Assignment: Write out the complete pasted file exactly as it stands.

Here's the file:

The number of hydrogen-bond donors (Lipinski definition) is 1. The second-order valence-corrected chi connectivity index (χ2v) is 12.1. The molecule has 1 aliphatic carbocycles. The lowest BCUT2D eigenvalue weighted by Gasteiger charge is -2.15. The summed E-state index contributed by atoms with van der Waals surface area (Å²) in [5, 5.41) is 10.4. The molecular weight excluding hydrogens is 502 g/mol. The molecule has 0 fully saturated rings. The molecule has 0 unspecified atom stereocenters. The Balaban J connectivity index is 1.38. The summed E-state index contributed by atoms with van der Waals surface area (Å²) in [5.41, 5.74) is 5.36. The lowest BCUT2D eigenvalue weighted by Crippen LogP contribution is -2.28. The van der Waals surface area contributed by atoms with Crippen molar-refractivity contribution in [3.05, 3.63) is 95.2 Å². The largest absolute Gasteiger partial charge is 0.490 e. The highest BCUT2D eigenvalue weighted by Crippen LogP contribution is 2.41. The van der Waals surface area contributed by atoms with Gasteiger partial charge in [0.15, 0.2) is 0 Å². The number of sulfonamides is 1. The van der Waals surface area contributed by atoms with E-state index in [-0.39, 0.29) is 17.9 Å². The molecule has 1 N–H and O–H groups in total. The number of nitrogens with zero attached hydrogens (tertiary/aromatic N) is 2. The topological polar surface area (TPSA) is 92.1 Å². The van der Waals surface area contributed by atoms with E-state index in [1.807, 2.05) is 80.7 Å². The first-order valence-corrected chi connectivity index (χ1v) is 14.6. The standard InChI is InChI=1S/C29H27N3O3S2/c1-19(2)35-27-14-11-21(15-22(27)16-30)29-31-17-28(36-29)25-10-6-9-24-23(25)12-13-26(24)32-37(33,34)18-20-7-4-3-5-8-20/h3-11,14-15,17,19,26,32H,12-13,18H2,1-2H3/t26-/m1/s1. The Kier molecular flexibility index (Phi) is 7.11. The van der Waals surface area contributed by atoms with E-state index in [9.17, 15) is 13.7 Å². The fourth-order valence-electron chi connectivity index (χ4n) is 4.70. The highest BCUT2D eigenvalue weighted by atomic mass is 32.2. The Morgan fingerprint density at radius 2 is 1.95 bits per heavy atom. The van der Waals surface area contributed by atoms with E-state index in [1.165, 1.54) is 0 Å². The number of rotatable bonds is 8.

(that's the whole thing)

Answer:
The number of hydrogen-bond donors (Lipinski definition) is 1. The second-order valence-corrected chi connectivity index (χ2v) is 12.1. The molecule has 1 aliphatic carbocycles. The lowest BCUT2D eigenvalue weighted by Gasteiger charge is -2.15. The summed E-state index contributed by atoms with van der Waals surface area (Å²) in [5, 5.41) is 10.4. The molecular weight excluding hydrogens is 502 g/mol. The molecule has 0 fully saturated rings. The molecule has 0 unspecified atom stereocenters. The Balaban J connectivity index is 1.38. The summed E-state index contributed by atoms with van der Waals surface area (Å²) in [5.41, 5.74) is 5.36. The lowest BCUT2D eigenvalue weighted by Crippen LogP contribution is -2.28. The van der Waals surface area contributed by atoms with Crippen molar-refractivity contribution in [3.05, 3.63) is 95.2 Å². The largest absolute Gasteiger partial charge is 0.490 e. The highest BCUT2D eigenvalue weighted by Crippen LogP contribution is 2.41. The van der Waals surface area contributed by atoms with Gasteiger partial charge in [0.15, 0.2) is 0 Å². The number of sulfonamides is 1. The van der Waals surface area contributed by atoms with E-state index in [-0.39, 0.29) is 17.9 Å². The molecule has 1 N–H and O–H groups in total. The number of nitrogens with zero attached hydrogens (tertiary/aromatic N) is 2. The topological polar surface area (TPSA) is 92.1 Å². The van der Waals surface area contributed by atoms with E-state index in [1.807, 2.05) is 80.7 Å². The first-order valence-corrected chi connectivity index (χ1v) is 14.6. The standard InChI is InChI=1S/C29H27N3O3S2/c1-19(2)35-27-14-11-21(15-22(27)16-30)29-31-17-28(36-29)25-10-6-9-24-23(25)12-13-26(24)32-37(33,34)18-20-7-4-3-5-8-20/h3-11,14-15,17,19,26,32H,12-13,18H2,1-2H3/t26-/m1/s1. The Kier molecular flexibility index (Phi) is 7.11. The van der Waals surface area contributed by atoms with E-state index in [9.17, 15) is 13.7 Å². The fourth-order valence-electron chi connectivity index (χ4n) is 4.70. The highest BCUT2D eigenvalue weighted by atomic mass is 32.2. The Morgan fingerprint density at radius 2 is 1.95 bits per heavy atom. The van der Waals surface area contributed by atoms with E-state index in [1.165, 1.54) is 0 Å². The number of rotatable bonds is 8.